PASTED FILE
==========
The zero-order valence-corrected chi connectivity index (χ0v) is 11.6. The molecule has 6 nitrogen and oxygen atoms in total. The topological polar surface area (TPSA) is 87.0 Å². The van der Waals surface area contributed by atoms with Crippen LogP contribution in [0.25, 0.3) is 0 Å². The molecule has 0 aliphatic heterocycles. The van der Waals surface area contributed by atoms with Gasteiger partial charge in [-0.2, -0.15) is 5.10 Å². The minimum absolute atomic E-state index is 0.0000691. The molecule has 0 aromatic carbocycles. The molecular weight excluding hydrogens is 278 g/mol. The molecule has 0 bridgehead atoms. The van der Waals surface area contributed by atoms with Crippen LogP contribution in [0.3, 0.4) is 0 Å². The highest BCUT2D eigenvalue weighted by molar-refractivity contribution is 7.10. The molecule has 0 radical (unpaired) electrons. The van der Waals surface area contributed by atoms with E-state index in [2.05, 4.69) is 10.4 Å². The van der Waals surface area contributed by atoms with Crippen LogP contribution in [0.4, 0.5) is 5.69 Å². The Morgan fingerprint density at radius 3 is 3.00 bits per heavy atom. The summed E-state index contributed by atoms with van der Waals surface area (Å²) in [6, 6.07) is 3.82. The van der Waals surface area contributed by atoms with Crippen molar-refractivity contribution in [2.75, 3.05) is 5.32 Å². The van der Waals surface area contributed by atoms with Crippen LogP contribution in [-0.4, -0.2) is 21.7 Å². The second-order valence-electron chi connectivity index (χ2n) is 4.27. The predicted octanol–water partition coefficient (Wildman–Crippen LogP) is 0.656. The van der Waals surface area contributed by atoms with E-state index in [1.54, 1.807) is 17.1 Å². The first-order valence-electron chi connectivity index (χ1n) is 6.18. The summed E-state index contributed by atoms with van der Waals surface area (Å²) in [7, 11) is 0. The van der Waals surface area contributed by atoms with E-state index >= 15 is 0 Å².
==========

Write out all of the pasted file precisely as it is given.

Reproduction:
The zero-order valence-corrected chi connectivity index (χ0v) is 11.6. The molecule has 6 nitrogen and oxygen atoms in total. The topological polar surface area (TPSA) is 87.0 Å². The van der Waals surface area contributed by atoms with Crippen LogP contribution in [0.25, 0.3) is 0 Å². The molecule has 0 aliphatic heterocycles. The van der Waals surface area contributed by atoms with Gasteiger partial charge in [-0.2, -0.15) is 5.10 Å². The minimum absolute atomic E-state index is 0.0000691. The molecule has 0 aromatic carbocycles. The molecular weight excluding hydrogens is 278 g/mol. The molecule has 0 bridgehead atoms. The van der Waals surface area contributed by atoms with Crippen LogP contribution in [0.3, 0.4) is 0 Å². The highest BCUT2D eigenvalue weighted by molar-refractivity contribution is 7.10. The molecule has 0 radical (unpaired) electrons. The van der Waals surface area contributed by atoms with E-state index in [2.05, 4.69) is 10.4 Å². The van der Waals surface area contributed by atoms with Crippen LogP contribution in [0.4, 0.5) is 5.69 Å². The Morgan fingerprint density at radius 3 is 3.00 bits per heavy atom. The summed E-state index contributed by atoms with van der Waals surface area (Å²) in [6, 6.07) is 3.82. The van der Waals surface area contributed by atoms with Crippen molar-refractivity contribution in [2.75, 3.05) is 5.32 Å². The van der Waals surface area contributed by atoms with Crippen LogP contribution in [-0.4, -0.2) is 21.7 Å². The second-order valence-electron chi connectivity index (χ2n) is 4.27. The predicted octanol–water partition coefficient (Wildman–Crippen LogP) is 0.656. The van der Waals surface area contributed by atoms with E-state index in [1.54, 1.807) is 17.1 Å². The first-order valence-electron chi connectivity index (χ1n) is 6.18. The summed E-state index contributed by atoms with van der Waals surface area (Å²) in [7, 11) is 0. The van der Waals surface area contributed by atoms with E-state index >= 15 is 0 Å².